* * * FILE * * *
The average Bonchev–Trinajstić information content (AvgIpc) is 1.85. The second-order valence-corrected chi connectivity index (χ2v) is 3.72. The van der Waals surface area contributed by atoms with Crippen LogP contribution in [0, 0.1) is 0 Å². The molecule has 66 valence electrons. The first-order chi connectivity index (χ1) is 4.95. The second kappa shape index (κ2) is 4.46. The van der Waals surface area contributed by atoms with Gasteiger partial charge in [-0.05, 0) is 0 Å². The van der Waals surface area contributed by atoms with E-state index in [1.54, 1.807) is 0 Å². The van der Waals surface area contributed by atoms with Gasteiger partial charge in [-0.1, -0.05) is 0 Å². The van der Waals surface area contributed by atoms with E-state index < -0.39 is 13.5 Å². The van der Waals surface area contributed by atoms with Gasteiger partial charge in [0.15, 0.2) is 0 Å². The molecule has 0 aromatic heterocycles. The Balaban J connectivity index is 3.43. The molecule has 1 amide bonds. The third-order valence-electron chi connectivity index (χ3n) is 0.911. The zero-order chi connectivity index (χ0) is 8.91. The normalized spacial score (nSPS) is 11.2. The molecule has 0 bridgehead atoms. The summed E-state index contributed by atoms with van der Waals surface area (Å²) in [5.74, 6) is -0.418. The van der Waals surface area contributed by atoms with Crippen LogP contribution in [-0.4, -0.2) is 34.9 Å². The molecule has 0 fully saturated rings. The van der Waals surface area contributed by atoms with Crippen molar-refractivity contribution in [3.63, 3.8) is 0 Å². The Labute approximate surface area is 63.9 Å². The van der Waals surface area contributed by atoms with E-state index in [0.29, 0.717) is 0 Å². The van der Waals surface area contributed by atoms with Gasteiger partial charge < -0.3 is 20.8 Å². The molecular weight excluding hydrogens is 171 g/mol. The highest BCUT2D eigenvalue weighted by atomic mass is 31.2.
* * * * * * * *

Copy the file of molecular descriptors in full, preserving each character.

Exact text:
The average Bonchev–Trinajstić information content (AvgIpc) is 1.85. The second-order valence-corrected chi connectivity index (χ2v) is 3.72. The van der Waals surface area contributed by atoms with Crippen LogP contribution in [0, 0.1) is 0 Å². The molecule has 66 valence electrons. The first-order chi connectivity index (χ1) is 4.95. The second kappa shape index (κ2) is 4.46. The van der Waals surface area contributed by atoms with Gasteiger partial charge in [-0.05, 0) is 0 Å². The van der Waals surface area contributed by atoms with E-state index in [1.54, 1.807) is 0 Å². The van der Waals surface area contributed by atoms with Gasteiger partial charge in [-0.1, -0.05) is 0 Å². The van der Waals surface area contributed by atoms with E-state index < -0.39 is 13.5 Å². The van der Waals surface area contributed by atoms with Gasteiger partial charge in [0.15, 0.2) is 0 Å². The molecule has 0 aromatic heterocycles. The Balaban J connectivity index is 3.43. The molecule has 1 amide bonds. The third-order valence-electron chi connectivity index (χ3n) is 0.911. The zero-order chi connectivity index (χ0) is 8.91. The normalized spacial score (nSPS) is 11.2. The molecule has 0 bridgehead atoms. The summed E-state index contributed by atoms with van der Waals surface area (Å²) in [5.74, 6) is -0.418. The van der Waals surface area contributed by atoms with Crippen LogP contribution in [-0.4, -0.2) is 34.9 Å². The molecule has 0 fully saturated rings. The van der Waals surface area contributed by atoms with Crippen molar-refractivity contribution in [3.63, 3.8) is 0 Å². The Labute approximate surface area is 63.9 Å². The van der Waals surface area contributed by atoms with E-state index in [0.29, 0.717) is 0 Å². The van der Waals surface area contributed by atoms with Gasteiger partial charge < -0.3 is 20.8 Å². The molecular weight excluding hydrogens is 171 g/mol. The highest BCUT2D eigenvalue weighted by atomic mass is 31.2.